Discussions are messy. They’re not perfect. But they benefit from multiple participants. And the truth is, you don’t know if the perfect answer you need will come from the moderator or the person standing next to you. But you’ll have better odds of getting answers with every additional person who is participating in the discussion.

It’s why we don’t have speakers. We have discussion hosts. And I use the word host on purpose because I want them to think of their roles as being hospitable to every thread in the discussion, not just their own expert opinions.

Sixth, try and eliminate logistics and financial interactions. Have you ever been at a conference or event where you have to find a place to eat. Or deal with the fact that all the close places are super expensive? Or that your credit card isn’t working because you’re out of town?

People pay for CaboPress before they arrive. They buy their own flights long before they get on them. From that point until they’re leaving, there is very little to think about – from a logistics or financial perspective. Holding an event at an all-inclusive resort helps. Especially one with tons of options for food.

Seventh, force engagement. If you’ve ever gone to a conference with a few other folks you know, you know how easy it is to stick with them the whole time. But that’s not how you’ll get the most out of anything.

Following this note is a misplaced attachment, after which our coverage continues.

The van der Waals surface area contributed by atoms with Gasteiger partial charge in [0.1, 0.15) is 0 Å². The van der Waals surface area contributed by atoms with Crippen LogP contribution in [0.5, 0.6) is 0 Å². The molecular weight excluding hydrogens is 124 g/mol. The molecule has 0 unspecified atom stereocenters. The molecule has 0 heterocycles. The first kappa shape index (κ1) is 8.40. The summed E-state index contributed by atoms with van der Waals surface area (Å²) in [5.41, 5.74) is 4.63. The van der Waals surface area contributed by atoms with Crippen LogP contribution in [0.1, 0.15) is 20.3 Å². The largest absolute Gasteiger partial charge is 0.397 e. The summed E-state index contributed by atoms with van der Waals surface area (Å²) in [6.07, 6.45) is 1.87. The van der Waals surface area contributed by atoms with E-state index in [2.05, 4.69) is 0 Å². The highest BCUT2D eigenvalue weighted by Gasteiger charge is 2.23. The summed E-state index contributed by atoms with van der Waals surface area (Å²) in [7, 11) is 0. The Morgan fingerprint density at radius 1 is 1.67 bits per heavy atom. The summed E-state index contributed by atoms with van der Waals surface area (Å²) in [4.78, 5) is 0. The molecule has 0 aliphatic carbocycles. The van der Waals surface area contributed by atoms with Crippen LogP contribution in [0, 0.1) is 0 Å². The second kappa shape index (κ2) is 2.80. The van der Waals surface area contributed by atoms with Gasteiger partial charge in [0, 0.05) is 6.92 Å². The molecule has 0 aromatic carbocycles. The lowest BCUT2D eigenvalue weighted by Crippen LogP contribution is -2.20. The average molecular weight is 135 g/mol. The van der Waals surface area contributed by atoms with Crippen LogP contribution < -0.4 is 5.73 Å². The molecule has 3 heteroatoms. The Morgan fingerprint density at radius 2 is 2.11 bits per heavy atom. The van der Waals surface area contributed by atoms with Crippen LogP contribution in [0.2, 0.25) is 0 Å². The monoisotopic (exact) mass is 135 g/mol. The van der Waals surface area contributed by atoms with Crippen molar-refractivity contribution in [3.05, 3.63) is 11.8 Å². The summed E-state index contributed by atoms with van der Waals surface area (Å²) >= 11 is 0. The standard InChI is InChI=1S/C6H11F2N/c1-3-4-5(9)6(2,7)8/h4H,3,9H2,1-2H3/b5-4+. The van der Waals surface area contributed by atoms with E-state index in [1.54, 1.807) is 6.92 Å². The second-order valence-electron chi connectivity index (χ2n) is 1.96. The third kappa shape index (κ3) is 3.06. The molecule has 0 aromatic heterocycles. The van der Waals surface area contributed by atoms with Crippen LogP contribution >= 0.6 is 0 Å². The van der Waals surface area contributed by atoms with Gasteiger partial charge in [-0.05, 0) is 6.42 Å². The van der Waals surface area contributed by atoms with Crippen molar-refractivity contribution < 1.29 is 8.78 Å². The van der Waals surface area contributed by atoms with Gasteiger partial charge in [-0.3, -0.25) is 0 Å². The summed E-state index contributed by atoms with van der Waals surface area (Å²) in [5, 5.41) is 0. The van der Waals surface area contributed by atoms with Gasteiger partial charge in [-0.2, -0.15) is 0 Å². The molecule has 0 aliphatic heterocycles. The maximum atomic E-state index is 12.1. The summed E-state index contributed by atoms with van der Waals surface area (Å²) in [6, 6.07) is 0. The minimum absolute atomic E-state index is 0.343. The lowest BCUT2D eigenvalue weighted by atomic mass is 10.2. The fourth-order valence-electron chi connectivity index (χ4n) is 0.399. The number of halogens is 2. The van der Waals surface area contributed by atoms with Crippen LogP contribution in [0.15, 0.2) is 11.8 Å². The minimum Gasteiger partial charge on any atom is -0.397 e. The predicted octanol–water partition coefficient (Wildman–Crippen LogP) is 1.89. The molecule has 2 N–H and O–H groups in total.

So when I was designing this conference, I decided to force lunch groups that were consistent daily. A kind-of small group. And it meant people could debrief regularly with the same folks. Or could dig into specifics with them.

I also set things up so dinner groups change nightly. Again the goal is to create interactions and engagement that some people wouldn’t choose on their own.

But if you do that, be sure to consider giving them a conversational prompt so they have something to talk about initially as they get to know each other.

Eighth, price it appropriately. A lot of conferences are trying to move their prices down so that more people can attend. Unfortunately, more people doesn’t always make an event better.

I’ve found that pushing the price up slowly each year (this year we didn’t do that) has helped us keep the event smaller.

It also has the ancillary benefit of ensuring that people see the event in a different light. If I pay $99 for an event, it’s easy for me to cancel my trip and not stress over it. That’s harder to do when I’ve paid much more.

Ninth, keep it small. Small is relative. For some people a 200 person event is small. For others a 20 person event is small.

When I thought about it, and the reason we went down from 60 to 50 last year and down from 50 to 30 this year, I was doing the math on how many interactions are required for each person to meet with every other person.

As you likely know – with every person you add, the connections grow exponentially.

But keeping it small and ensures that the people you curated get the most from the others you curated. To me, that’s the winning formula.

Lastly, create lots of time for rest and freedom. Some people need naps. Not everyone is an extrovert. Not everyone thrives in groups.

Creating hours and hours of free time allows people to set-select how they want to use it – from one-on-one meetings to group hangouts to play time in the pool (that also becomes a place for more Q & A).

So those are the ten guiding principles that led me to create an event where discussions are held in the pool each morning, where there are lunch groups, where there is five or more hours of free time daily, all held at a five-star, all-inclusive resort in Cabo San Lucas.